While the B side is a study on the inward depths of one’s self, one’s limits as a human being, the A side, “Philadelphia Thieves,” takes things in the opposite direction outward into space, allowing the listener more room to contemplate their existence. The clarinet is not featured so prominently in this track (if it is used at all it is treated beyond recognition) with Brennan looking to electronics instead. With them he creates a distinct sense of place that is worlds away from the other side of the cassette. Brennan uses electronics to build an alien static that drifts by as the listener floats through the vast expanses of empty space while an enormous churning low end spills out from massive cosmic objects filling the mind with a sense of dread.
Listening to the track is like coming face to face with the electromagnetic Galaxy Being from The Outer Limits. The electromagnetic radiation emitted by the extraterrestrial squiggling and hissing throughout the track fills you with a sense of fascination from meeting a creature from an unknown world. The bass serves as a ever present reminder that you are very small in a infinitely large universe filled with things that you will never understand or control; a troubling idea to many.
Complex and at many times through provoking, Various Skin Figurines is a fascinating listen for the ideas it conveys and the places it creates. It is a great release for Cruudeuces to start the year off with.
1) Parashi vs. Fossils from the Sun, “Dark Matter” Parashi vs. Fossils from the Sun/Xanthocephalus Split (Skell)
2) Nonhorse R&D, “10-Inch Eye,” Rebuild the Silent Barn
3) Rambutan, “Meridian Hill”
4) Continents, “Nothing Under Sand,” Continents (Lo-Fi Kabuki)
5) Century Plants, “Regaining Consciousness”
6) Ay Fast, “Floor Guide,” Crimson Knight EP (Schematic)
7) Com Truise, “Slow Peels,” Cyanide Sisters EP (Ghostly International)
8) Jerk, “Noon,” Death Testament (Factotum Tapes)
9) Crispin Helion Glover, “Selected Readings from Oak Mot Part 3,” THe Big Problem?The Solution. The Solution=Let It Be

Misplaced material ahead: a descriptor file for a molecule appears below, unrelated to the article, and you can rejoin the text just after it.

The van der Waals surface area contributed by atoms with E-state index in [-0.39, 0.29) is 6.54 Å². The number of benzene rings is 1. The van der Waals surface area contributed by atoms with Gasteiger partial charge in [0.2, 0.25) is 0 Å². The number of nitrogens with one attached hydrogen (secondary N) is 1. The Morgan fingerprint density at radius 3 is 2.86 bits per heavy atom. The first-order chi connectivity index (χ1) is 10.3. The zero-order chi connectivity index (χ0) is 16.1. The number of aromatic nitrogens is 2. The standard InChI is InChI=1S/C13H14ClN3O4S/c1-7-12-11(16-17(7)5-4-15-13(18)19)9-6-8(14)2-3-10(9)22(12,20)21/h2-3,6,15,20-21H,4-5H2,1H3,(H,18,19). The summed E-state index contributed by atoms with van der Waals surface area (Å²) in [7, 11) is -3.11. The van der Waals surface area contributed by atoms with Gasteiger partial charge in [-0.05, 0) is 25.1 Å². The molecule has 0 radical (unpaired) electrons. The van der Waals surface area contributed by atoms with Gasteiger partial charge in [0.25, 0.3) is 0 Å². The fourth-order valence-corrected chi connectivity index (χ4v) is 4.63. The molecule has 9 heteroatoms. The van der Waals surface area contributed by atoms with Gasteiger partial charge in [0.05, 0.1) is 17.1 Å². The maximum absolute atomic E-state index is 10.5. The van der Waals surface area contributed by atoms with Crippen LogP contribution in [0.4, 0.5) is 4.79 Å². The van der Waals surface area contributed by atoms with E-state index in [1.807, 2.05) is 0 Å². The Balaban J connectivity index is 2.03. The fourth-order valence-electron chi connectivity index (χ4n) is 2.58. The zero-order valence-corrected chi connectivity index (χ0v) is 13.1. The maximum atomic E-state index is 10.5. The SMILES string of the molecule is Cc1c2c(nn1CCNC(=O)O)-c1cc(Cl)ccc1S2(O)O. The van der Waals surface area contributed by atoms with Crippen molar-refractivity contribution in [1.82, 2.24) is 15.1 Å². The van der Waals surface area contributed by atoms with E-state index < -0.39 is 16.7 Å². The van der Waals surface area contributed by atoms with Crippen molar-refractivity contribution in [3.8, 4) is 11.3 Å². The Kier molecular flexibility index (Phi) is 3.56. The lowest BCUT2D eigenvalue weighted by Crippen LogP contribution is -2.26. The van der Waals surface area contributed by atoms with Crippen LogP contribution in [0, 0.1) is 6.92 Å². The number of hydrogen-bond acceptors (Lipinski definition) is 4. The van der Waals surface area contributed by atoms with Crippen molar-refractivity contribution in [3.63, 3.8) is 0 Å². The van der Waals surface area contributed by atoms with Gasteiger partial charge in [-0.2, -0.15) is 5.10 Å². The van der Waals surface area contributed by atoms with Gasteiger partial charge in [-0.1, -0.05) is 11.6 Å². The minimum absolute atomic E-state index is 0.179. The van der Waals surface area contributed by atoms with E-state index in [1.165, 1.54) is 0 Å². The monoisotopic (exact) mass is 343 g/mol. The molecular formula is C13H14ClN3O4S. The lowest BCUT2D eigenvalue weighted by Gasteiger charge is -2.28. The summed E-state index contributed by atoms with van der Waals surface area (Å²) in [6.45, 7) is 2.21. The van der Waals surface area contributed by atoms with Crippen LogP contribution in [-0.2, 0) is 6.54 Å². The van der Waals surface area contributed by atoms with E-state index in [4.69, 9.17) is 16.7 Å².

10) Performance of John Zorn’s Cobra at Brown University November 20, 2010
11) Leather Tongue, “Season of the Nerves”
12) Chris Borkowski, “Prussian Blue,” Out of Nowhere: Electro-Acoustic Music from the Upstate Fringe
13) Scott Valkwitch, “Echo I (Bell Ambiance)”
14) Jacob Gotlib, “Year Without Summer (Daumenkino)”
Parashi/Granitkorridor, Celadon/VI c80 (Stunned Records no. 131)
Stunned Records announced earlier this year that it was discontinuing its practice of releasing otherworldly tapes and CD-Rs that greatly appealed to the musically maligned. There would be one last batch, however. And within that last batch was a tape, and on that tape there was the A-side that featured Upstate artist Parashi.
Hailing from Clifton Park, NY (in the Albany region) Parashi–who also runs the Skell label–has released under Stunned before with Troika(Stunned no. 115). The folks at Stunned warned upon Celadon‘s release, however, that Parashi was “not treading the same ground” with this new cassette.
Celadoncrackles like a severed wire, still live but sometimes merely gurgling along as if the electric juice could run out at anytime. Incessant feedback-like sounds are channeled, chopped, and then clobbered into a form of its makers choosing. Parashi’s electronic tools, tuned to frequencies in the lo-fi dimension, spurt to life at unpredictable moments then wail about until they are mercifully silenced by their creator’s invisible hand. The reprieve which allows your ears to breathe never lasts long though.
These recordings are disquieting in the way that the paths of least sonic resistance are rarely, if ever, taken. Instead, Parashi patiently hovers, sometimes squirms, awaiting the moment to come to him, like a hunter awaiting prey to stumble into a trap. Then, just at the right moment, Parashi pulls the trigger and unleashes a sonic shit storm that will make you wonder if your headphones are broken.
With Celadon–which is a ceramics reference–Parashi helps to send one of the most revered micro-labels of the past few years out on an appropriate note.